Tuesday, 23 July 2013

Statins protect oligodendrocytes from damage

Paintlia AS, Paintlia MK, Singh AK, Singh I.Modulation of Rho-Rock signaling pathway protects oligodendrocytes against cytokine toxicity via PPAR-α-dependent mechanism. Glia. 2013. doi: 10.1002/glia.22537. [Epub ahead of print]

We earlier documented that lovastatin (LOV)-mediated inhibition of small Rho GTPases activity protects vulnerable oligodendrocytes (OLs) in mixed glial cell cultures stimulated with Th1 cytokines and in a murine model of multiple sclerosis (MS). However, the precise mechanism of OL protection remains unclear. We here employed genetic and biochemical approaches to elucidate the underlying mechanism that protects LOV treated OLs from Th1 (tumor necrosis factor-α) and Th17 (interleukin-17) cytokines toxicity in in vitro. Cytokines enhanced the reactive oxygen species (ROS) generation and mitochondrial membrane depolarization with corresponding lowering of glutathione (reduced) level in OLs and that were reverted by LOV. In addition, the expression of ROS detoxifying enzymes (catalase and superoxide-dismutase 2) and the transactivation of peroxisome proliferators-activated receptor (PPAR)-α/-β/-γ including PPAR-γ coactivator-1α were enhanced by LOV in similarly treated OLs. Interestingly, LOV-mediated inhibition of small Rho GTPases, i.e., RhoA and cdc42, and Rho-associated kinase (ROCK) activity enhanced the levels of PPAR ligands in OLs via extracellular signal regulated kinase (1/2)/p38 mitogen-activated protein kinase/cytoplasmic phospholipase 2/cyclooxygenase-2 signaling cascade activation. Small hairpin RNA transfection-based studies established that LOV mainly enhances PPAR-α and less so of PPAR-β and PPAR-γ transactivation that enhances ROS detoxifying defense in OLs. In support of this, the observed LOV-mediated protection was lacking in PPAR-α-deficient OLs exposed to cytokines. Collectively, these data provide unprecedented evidence that LOV-mediated inhibition of the Rho-ROCK signaling pathway boosts ROS detoxifying defense in OLs via PPAR-α-dependent mechanism that has implication in neurodegenerative disorders including MS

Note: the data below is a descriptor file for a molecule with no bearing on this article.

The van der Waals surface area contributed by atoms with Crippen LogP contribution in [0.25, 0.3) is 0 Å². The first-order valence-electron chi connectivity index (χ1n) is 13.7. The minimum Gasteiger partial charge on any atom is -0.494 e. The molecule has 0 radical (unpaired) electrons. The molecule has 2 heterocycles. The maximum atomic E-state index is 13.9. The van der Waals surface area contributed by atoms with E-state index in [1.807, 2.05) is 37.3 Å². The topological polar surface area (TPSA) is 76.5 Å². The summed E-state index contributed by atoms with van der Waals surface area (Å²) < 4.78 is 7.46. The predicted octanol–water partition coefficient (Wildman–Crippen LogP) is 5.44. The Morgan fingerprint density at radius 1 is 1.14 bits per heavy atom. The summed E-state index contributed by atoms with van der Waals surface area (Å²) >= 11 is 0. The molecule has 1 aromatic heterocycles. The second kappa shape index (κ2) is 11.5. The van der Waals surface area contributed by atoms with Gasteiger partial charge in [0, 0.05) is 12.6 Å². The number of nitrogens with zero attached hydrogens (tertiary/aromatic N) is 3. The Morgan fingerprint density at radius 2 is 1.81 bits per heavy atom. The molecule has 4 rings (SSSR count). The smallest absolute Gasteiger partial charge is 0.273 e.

When statins were first thought to affect EAE it was either through Th1/Th2 shift or through stopping white cell migration into brain. It was consistent that they block the cholesterol producing pathway. This involves the production of isoprenoids that are used to form Rho. Rho is a factor that controls the production of molecules involved in actin the cell skeleton. Rho signals through another molecule called ROCK. In this study they suggest that statins affect oligodendrocytes.. so is this how it effects progressive MS?

5 comments:

  1. Yeah, unfortunately this week it has been reported that statins taken over years can cause breast cancer. Any thoughts on this?

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  2. All drugs have problems

    Yes sir jeremy is going to have his work cut out...to get this to MSers.

    There may be an small increased risk

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  3. Can you tell me what is the best dose of statins to take for neuro protection

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    1. Dear Jenny
      Sorry I can't. I am not a neuro

      However at present we do not have enough information to say it works and it is safe.

      The statin trial was only phase II and we need phase III data. Sorry to be a killjoy but we ask for Class I evidence for the value of statins just like we ask the same for CCSVI

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  4. There is reasonable evidence that statins conserve vitamin d by either affecting use, say in the muscles, or by affecting recycling of vitamin d. This raises blood levels but causes muscle pain and weakness in those with low vitamin d. So they may just be an expensive source of vitamin d.

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